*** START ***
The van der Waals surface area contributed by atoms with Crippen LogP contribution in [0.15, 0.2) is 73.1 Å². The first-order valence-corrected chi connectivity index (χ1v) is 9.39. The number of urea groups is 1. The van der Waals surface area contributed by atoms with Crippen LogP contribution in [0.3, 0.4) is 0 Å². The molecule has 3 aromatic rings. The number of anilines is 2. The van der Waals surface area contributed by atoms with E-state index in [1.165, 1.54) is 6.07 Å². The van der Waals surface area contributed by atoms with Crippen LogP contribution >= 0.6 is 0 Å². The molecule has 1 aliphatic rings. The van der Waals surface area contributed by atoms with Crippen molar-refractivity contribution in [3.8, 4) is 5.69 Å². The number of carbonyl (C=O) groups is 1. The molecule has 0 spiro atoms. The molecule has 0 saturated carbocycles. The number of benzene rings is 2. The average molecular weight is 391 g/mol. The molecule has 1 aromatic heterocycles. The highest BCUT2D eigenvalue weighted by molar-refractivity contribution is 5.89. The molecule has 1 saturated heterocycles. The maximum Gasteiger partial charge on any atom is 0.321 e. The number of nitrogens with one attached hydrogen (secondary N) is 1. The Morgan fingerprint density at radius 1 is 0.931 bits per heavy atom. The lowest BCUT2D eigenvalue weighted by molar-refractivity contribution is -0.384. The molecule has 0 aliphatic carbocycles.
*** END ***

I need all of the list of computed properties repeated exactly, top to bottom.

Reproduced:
The van der Waals surface area contributed by atoms with Crippen LogP contribution in [0.15, 0.2) is 73.1 Å². The first-order valence-corrected chi connectivity index (χ1v) is 9.39. The number of urea groups is 1. The van der Waals surface area contributed by atoms with Crippen LogP contribution in [0.3, 0.4) is 0 Å². The molecule has 3 aromatic rings. The number of anilines is 2. The van der Waals surface area contributed by atoms with E-state index in [1.165, 1.54) is 6.07 Å². The van der Waals surface area contributed by atoms with Crippen LogP contribution >= 0.6 is 0 Å². The molecule has 1 aliphatic rings. The van der Waals surface area contributed by atoms with Crippen molar-refractivity contribution in [3.8, 4) is 5.69 Å². The number of carbonyl (C=O) groups is 1. The molecule has 0 spiro atoms. The molecule has 0 saturated carbocycles. The number of benzene rings is 2. The average molecular weight is 391 g/mol. The molecule has 1 aromatic heterocycles. The highest BCUT2D eigenvalue weighted by molar-refractivity contribution is 5.89. The molecule has 1 saturated heterocycles. The maximum Gasteiger partial charge on any atom is 0.321 e. The number of nitrogens with one attached hydrogen (secondary N) is 1. The Morgan fingerprint density at radius 1 is 0.931 bits per heavy atom. The lowest BCUT2D eigenvalue weighted by molar-refractivity contribution is -0.384. The molecule has 0 aliphatic carbocycles.